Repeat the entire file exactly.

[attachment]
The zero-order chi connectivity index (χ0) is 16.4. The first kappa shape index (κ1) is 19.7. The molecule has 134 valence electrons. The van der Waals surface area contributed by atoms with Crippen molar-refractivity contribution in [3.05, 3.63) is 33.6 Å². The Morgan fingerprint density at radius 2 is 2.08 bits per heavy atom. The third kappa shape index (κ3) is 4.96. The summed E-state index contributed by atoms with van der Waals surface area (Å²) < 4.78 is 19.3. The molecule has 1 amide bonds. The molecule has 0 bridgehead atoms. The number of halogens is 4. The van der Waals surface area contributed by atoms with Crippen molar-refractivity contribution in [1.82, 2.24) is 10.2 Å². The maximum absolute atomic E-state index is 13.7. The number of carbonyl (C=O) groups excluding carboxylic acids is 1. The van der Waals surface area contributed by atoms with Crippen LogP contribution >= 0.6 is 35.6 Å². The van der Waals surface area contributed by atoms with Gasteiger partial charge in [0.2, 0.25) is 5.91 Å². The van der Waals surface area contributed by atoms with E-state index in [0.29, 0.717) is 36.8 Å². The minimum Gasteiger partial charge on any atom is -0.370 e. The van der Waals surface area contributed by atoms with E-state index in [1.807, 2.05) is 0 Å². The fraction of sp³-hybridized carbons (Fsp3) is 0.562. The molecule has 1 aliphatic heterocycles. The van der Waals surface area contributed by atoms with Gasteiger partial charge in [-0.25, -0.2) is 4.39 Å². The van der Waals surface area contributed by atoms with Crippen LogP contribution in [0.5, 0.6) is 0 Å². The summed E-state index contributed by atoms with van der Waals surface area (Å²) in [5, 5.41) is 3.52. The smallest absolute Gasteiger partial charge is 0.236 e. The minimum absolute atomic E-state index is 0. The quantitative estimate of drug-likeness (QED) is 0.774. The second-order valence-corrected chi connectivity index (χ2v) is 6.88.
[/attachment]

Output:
The zero-order chi connectivity index (χ0) is 16.4. The first kappa shape index (κ1) is 19.7. The molecule has 134 valence electrons. The van der Waals surface area contributed by atoms with Crippen molar-refractivity contribution in [3.05, 3.63) is 33.6 Å². The Morgan fingerprint density at radius 2 is 2.08 bits per heavy atom. The third kappa shape index (κ3) is 4.96. The summed E-state index contributed by atoms with van der Waals surface area (Å²) < 4.78 is 19.3. The molecule has 1 amide bonds. The molecule has 0 bridgehead atoms. The number of halogens is 4. The van der Waals surface area contributed by atoms with Crippen molar-refractivity contribution in [1.82, 2.24) is 10.2 Å². The maximum absolute atomic E-state index is 13.7. The number of carbonyl (C=O) groups excluding carboxylic acids is 1. The van der Waals surface area contributed by atoms with Crippen LogP contribution >= 0.6 is 35.6 Å². The van der Waals surface area contributed by atoms with Gasteiger partial charge in [0.2, 0.25) is 5.91 Å². The van der Waals surface area contributed by atoms with E-state index in [0.29, 0.717) is 36.8 Å². The minimum Gasteiger partial charge on any atom is -0.370 e. The van der Waals surface area contributed by atoms with E-state index in [1.807, 2.05) is 0 Å². The fraction of sp³-hybridized carbons (Fsp3) is 0.562. The molecule has 1 aliphatic heterocycles. The van der Waals surface area contributed by atoms with Gasteiger partial charge in [-0.25, -0.2) is 4.39 Å². The van der Waals surface area contributed by atoms with Crippen LogP contribution in [0.5, 0.6) is 0 Å². The summed E-state index contributed by atoms with van der Waals surface area (Å²) in [5, 5.41) is 3.52. The smallest absolute Gasteiger partial charge is 0.236 e. The minimum absolute atomic E-state index is 0. The quantitative estimate of drug-likeness (QED) is 0.774. The second-order valence-corrected chi connectivity index (χ2v) is 6.88.